You can see the initial difference in colours in my brush stroke swatches with the untreated, alkaline and acidic versions of the dye on paper. More colour transformation become visible after these swatches dry, as all three become a version of green or greenish yellow upon exposure to light. This intermediate stage (of experimenting with additives) gives me a sense of what the final colour of the lake pigment might be, based on the visible change in colour.
When I began working with natural dyes in 2020, I read about how these do not last on paper for long. Being highly light fugitive, natural colours either fade away with time or turn from being bright and hue-rich to dull and bleached versions of themselves. This is not the result of extraordinary circumstances, but just the most basic exposure to everyday light and environmental heat, moisture etc.
Now, a textile designer or an art historian would have known details of this phenomenon from the start, given their early training, research and understanding of pigments. I took the first-hand-experimenting-in-the-kitchen-on-weekends route of making dyes, painting with them on paper and watching them turn dull and brown over just a few days/weeks, followed by internet research to truly understand what was going on.
Initially, this felt like an amusing way of keeping myself distracted from the mind-bending, once-in-a-century unfortunate event that was going on. Yet, over multiple weekends in continued lockdown and a never-ending urge to paint, this whole endeavor took on more meaning than I had imagined. I needed these natural colours to stay with me, on paper, for a little longer than they did. Yes, I felt a tiny bit abandoned every time I saw a swatch or a whole painting turn dull and brown, but I also knew that it was possible to keep the colours bright a little longer with a bit of hands-on chemistry explorations! Hence, lake pigments.
Hibiscus Lake Pigment
While the hibiscus dye is also light fugitive and exhibits ephemeral qualities, the lake pigment I managed to extract from it has stayed green for longer in my watercolour paintings. This hibiscus pigment has now become a staple for me in painting all kinds of foliage. Mixed with some indigo pigment, it produces a variety of blue-green shades.
So, what is a lake pigment?
It is the result of a relatively simple chemical reaction, where the colour-carrying part of the natural dye is extracted by precipitating it using an inert binder or a mordant. The exact process varies with the natural of organic compound in the natural dye at hand and the reagents used to precipitate the pigment. I work mainly with potassium aluminium sulfate (or alum) solution to act as the mordant that attaches to the pigment in the dye solution, followed by adding the alkaline solution of sodium carbonate to precipitate the pigment-mordant compound formed.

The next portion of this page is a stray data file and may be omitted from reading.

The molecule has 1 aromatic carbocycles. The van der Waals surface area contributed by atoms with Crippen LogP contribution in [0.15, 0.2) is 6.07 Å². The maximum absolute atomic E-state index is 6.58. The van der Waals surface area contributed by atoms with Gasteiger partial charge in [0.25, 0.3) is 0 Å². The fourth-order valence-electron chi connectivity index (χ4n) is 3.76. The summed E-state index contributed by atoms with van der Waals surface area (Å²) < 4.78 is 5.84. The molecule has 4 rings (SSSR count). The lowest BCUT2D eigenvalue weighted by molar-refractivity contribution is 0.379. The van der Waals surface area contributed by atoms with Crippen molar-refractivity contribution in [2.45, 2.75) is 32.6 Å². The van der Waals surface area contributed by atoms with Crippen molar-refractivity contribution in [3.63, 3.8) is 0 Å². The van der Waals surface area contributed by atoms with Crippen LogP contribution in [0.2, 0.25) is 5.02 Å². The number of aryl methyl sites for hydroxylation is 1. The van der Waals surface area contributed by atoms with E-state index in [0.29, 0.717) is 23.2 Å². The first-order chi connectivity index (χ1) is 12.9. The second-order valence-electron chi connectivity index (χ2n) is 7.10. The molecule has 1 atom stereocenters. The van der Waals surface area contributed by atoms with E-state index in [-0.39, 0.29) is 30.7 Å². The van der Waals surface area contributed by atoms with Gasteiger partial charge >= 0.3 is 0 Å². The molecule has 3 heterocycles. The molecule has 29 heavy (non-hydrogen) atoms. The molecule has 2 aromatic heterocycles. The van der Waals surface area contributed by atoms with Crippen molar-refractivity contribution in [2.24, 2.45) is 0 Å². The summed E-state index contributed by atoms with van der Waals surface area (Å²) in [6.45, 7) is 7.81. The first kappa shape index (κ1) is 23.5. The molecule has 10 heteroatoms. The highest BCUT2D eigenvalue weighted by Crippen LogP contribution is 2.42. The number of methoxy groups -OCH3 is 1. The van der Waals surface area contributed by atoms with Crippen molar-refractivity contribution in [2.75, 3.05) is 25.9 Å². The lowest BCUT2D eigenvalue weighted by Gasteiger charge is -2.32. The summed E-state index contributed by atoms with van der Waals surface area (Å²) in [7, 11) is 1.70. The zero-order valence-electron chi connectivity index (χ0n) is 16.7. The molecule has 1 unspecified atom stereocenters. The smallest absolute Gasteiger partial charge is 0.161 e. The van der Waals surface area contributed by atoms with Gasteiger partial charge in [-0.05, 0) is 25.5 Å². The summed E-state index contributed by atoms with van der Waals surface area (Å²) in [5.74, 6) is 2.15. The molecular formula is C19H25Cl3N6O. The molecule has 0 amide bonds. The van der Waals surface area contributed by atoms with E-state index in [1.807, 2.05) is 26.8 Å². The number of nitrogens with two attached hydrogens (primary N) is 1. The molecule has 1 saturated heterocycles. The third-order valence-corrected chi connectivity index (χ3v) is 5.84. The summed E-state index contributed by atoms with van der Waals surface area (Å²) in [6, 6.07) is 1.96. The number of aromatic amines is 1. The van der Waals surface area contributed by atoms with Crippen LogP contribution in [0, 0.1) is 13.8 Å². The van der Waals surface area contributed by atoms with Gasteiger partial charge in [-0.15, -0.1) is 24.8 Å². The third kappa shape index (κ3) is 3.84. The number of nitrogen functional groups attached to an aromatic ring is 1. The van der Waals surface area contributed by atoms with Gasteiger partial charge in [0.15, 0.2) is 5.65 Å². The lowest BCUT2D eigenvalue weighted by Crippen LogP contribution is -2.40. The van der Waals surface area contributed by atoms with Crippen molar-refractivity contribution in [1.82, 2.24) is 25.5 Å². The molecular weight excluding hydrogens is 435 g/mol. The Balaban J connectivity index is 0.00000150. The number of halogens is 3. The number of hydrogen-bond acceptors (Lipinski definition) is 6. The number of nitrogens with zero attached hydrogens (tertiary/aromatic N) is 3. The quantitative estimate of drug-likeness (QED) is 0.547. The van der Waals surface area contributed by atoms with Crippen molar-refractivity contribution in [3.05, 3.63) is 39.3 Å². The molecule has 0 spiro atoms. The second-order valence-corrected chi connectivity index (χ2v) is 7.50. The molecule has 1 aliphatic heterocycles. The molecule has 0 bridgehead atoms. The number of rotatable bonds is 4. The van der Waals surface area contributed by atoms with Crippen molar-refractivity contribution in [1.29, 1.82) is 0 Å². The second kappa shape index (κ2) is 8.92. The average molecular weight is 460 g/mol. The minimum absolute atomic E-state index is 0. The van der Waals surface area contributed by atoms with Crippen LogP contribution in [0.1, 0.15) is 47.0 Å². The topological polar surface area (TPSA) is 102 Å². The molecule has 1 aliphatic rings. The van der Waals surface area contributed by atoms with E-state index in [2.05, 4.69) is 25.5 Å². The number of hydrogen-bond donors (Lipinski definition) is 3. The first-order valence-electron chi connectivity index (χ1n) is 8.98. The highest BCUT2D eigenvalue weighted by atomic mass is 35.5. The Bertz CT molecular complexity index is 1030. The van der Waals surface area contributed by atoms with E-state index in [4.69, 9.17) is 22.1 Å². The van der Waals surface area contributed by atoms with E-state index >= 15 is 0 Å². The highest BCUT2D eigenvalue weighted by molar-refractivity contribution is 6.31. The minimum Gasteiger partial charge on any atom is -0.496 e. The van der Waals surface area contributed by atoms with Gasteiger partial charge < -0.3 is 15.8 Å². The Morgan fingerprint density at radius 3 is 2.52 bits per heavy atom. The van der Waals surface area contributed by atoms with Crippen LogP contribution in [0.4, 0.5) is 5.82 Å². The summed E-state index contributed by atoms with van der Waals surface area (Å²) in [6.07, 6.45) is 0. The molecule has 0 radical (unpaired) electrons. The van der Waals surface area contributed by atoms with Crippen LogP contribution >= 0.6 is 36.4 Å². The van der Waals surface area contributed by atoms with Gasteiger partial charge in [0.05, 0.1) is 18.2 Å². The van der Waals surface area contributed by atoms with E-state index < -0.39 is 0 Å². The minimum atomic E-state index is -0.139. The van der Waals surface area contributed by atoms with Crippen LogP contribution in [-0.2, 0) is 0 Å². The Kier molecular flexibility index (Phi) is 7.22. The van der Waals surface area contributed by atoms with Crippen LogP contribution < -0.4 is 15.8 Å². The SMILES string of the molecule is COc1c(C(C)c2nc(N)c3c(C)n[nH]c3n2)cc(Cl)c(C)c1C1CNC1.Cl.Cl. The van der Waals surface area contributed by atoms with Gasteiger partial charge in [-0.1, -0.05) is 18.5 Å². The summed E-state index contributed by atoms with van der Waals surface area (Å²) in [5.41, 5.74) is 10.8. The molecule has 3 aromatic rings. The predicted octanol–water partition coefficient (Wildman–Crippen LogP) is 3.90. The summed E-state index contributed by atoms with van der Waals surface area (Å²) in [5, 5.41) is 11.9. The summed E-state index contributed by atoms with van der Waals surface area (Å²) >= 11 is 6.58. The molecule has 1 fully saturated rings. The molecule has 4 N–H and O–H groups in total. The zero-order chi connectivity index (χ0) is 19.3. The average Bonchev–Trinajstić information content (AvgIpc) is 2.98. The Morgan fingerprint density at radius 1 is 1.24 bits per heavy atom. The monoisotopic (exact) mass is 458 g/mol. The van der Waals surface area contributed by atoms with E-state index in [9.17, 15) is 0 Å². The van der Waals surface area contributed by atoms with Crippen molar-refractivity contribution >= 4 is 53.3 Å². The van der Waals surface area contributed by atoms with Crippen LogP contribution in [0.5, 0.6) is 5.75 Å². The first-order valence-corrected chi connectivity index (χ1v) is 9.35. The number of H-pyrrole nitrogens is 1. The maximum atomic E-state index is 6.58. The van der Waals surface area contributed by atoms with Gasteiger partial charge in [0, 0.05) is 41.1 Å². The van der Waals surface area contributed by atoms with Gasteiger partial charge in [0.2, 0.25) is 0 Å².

What makes this process really fun is that the experiment is a very visual experience, where the chemical reactions produce colour changes and effervescence when the solutions are mixed in the right concentrations. The physical changes that occur upon the formation of the lake pigment upon precipitation is the most rewarding. This final precipitate can be separated from the liquid using a filter paper, and left to dry over time. While the chemical reaction takes little time, it is the waiting for the pigment to precipitate, and then waiting for it to dry that take the longest time. Depending upon the weather, the drying part can take a few days.
After the pigment completely dries, I remove it from the filter paper, crush it in a mortar-pestle and mix it with a solution of gum Arabic, water and glycerin, to create the final watercolour paint! To state the obvious, there are some safety precautions that I take while making my own paints. These include wearing gloves, face masks and even an apron.
Depending upon the concentration of the dye, and proportions of the alum and alkali solution used, the colour of the resulting pigment may vary. I’ve made this hibiscus pigment a couple of times now, and almost every time I get a warm green hue. I’ve kept a record of all the other lake pigments I’ve extracted from different natural sources, and it’s quite the exercise to keep track of what causes any change in resulting colour of the pigment.
If you are interested in making your own lake pigments, I’ve shared here two sources of excellent instructions that are available online. First is the website by Rebecca Desnos, a natural dyer from the UK. She writes about her experiments with natural dyeing, curates stories by other artists/dyers and publishes them on her website and books. This guest blog post on her website is an excellent place to start reading about making lake pigment. Second, is from the website of the Royal Society of Chemistry (also the UK), where this particular page has detailed instructions on making lake pigments with proper chemistry lab equipments.
As I create more natural pigments and artworks, I will continue to share them here on my blog, and on my Instagram page.
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All Works © Sudha Palepu, 2022